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September 17, 2010  |   Comments (2)   |   Post a comment

New Jersey bill would allow ads on school buses


TRENTON, N.J. — A bill that would allow school districts statewide to place advertisements on the exterior sides of their buses is advancing in the state Legislature, having passed out of the Assembly Education Committee on Thursday.  

Under A1637, the board of education of any school district can enter into a contract to sell advertising space on school buses owned or leased by the district.

Advertisements for tobacco or alcohol products or for political advocacy would be prohibited, as would any other advertisements for products or services or by sponsors that the commissioner of education deems inappropriate. All advertisements would require prior approval by the local board of education.

Moreover, 50 percent of any revenue generated by the sale would be used by the board to offset the cost of fuel for providing pupil transportation services. The remaining 50 percent of the revenue would be used to support any programs and services the board deems appropriate.

The commissioner of education would evaluate the impact of school bus advertising and report on the evaluation to the governor and to the Legislature no later than one year following the effective date of the legislation and annually thereafter. The report would include the number of school districts which permit the advertising and the fiscal benefits derived from it.

The Associated Press (AP) reports that Republican assembly members who sponsored the bill, along with officials at some school districts, feel that the bill would benefit the state’s cash-strapped schools (Gov. Chris Christie cut aid to schools by $812 million this year) and are pushing for support of the bill.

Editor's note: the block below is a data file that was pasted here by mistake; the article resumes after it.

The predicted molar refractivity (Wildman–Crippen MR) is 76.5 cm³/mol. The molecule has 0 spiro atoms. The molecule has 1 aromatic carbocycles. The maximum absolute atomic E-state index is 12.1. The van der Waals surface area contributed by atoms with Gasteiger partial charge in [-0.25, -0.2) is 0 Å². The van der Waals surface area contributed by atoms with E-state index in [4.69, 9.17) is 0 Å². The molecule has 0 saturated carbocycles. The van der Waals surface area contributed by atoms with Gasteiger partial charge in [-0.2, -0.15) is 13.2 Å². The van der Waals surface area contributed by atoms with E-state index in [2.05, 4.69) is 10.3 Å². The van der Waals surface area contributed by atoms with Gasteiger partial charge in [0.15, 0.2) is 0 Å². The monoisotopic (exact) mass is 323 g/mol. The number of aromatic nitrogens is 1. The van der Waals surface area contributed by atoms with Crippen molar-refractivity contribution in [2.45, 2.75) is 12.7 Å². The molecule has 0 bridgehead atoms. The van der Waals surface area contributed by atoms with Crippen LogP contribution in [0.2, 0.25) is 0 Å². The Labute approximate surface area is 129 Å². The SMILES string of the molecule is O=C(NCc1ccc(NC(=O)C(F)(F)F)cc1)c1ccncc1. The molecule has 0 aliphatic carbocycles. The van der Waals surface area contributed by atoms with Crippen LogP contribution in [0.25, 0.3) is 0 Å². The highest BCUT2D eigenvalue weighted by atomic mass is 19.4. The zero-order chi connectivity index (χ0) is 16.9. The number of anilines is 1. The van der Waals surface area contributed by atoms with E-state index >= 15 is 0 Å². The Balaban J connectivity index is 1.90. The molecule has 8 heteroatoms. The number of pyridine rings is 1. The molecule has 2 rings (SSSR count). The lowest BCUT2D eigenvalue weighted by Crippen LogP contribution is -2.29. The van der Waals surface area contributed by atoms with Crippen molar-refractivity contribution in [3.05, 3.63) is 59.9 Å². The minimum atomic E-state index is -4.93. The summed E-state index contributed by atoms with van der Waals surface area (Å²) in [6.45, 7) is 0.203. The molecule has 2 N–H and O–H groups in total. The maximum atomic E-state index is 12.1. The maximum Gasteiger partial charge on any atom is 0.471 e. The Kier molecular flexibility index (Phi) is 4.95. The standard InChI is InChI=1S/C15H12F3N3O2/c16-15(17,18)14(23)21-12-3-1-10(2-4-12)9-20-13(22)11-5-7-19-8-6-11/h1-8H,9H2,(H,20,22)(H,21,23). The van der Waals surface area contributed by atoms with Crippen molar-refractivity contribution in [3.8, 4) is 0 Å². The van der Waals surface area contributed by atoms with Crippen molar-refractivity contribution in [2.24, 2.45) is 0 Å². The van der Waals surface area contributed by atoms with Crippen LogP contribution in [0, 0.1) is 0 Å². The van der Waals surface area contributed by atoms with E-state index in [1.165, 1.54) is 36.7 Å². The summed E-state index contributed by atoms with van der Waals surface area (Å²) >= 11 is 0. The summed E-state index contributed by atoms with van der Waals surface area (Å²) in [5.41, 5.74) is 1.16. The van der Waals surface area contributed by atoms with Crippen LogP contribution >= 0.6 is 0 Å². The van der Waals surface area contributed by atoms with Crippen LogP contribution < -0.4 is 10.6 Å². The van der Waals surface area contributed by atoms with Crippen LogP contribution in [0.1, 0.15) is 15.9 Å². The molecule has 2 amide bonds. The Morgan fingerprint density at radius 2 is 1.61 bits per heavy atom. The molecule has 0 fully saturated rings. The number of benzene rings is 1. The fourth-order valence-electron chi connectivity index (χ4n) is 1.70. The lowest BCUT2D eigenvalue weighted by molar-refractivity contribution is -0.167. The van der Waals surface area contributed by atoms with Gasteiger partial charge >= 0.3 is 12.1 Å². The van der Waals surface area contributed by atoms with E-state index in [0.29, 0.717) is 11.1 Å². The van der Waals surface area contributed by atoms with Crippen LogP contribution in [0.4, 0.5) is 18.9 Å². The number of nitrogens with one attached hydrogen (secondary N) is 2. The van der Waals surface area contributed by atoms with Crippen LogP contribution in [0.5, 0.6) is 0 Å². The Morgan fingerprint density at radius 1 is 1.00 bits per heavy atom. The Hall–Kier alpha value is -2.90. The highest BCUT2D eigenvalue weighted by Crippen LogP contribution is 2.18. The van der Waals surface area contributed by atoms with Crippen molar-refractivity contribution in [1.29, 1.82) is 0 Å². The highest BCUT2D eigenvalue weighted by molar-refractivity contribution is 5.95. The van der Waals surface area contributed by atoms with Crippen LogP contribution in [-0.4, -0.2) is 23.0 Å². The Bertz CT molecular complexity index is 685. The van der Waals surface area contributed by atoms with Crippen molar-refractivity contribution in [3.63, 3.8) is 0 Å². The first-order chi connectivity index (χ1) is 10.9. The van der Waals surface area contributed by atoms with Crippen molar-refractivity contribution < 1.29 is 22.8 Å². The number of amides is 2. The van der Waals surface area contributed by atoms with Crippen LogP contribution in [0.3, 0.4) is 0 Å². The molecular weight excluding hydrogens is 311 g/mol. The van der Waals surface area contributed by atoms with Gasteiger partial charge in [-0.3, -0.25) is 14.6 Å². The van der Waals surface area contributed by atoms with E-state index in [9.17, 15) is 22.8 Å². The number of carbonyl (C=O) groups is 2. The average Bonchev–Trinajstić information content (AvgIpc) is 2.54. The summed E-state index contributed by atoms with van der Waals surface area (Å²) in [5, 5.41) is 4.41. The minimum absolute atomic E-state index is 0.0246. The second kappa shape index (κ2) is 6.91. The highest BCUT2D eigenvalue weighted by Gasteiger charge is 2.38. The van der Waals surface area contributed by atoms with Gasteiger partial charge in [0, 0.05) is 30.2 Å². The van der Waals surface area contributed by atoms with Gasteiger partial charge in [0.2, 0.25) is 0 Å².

"School boards are facing enormous pressure to maintain standards and services with significantly less financial resources than last year," Scott Rudder, who is one of the bill’s sponsors, testified at a hearing before the Assembly Education Committee. "This legislation will provide school districts with an opportunity to derive revenues from a new source and help to offset the impact of reduced state aid."

Bryan McGair, an assistant superintendent in Medford Township, wrote to the panel urging its support of the legislation, AP reports.

"Now, more than ever, is the time to remove some of the revenue shackles from local school districts in order for us to truly generate sustainable alternative revenues to support all aspects of our school program," McGair wrote. "Being permitted to sell advertising space on 70 district owned buses is projected to generate $350,000 annually for the Medford Schools. This equates to 1.5 to 2 cents on the tax rate each year."

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From the very beginning of the movement to place ads on school buses i've pondered out loud that the school board is placing itself in the position of censor. From the story itself: "All advertisements would require prior approval by the local board of education." When will some rejected advertiser cry: "My constitutional rights are being violated" and the school board will be faced with a distracting, expensive lawsuit? Note I said when, not if. Look at what happened with the New York transit agency and the anti-mosque folks.

Dan Herman    |    Sep 22, 2010 02:29 PM

This is one of the most ridiculous ideas. This will be another distraction for motorists around school buses. School buses are the safest form of transportation, but that may not be the case if states continue to approve this type of legislation. School systems need to take a look at the costs of their buses and leave some of the pricey options that aren't needed such as white roofs, air doors, air ride, etc.

Ron Chew, Indiana State S    |    Sep 21, 2010 03:19 PM

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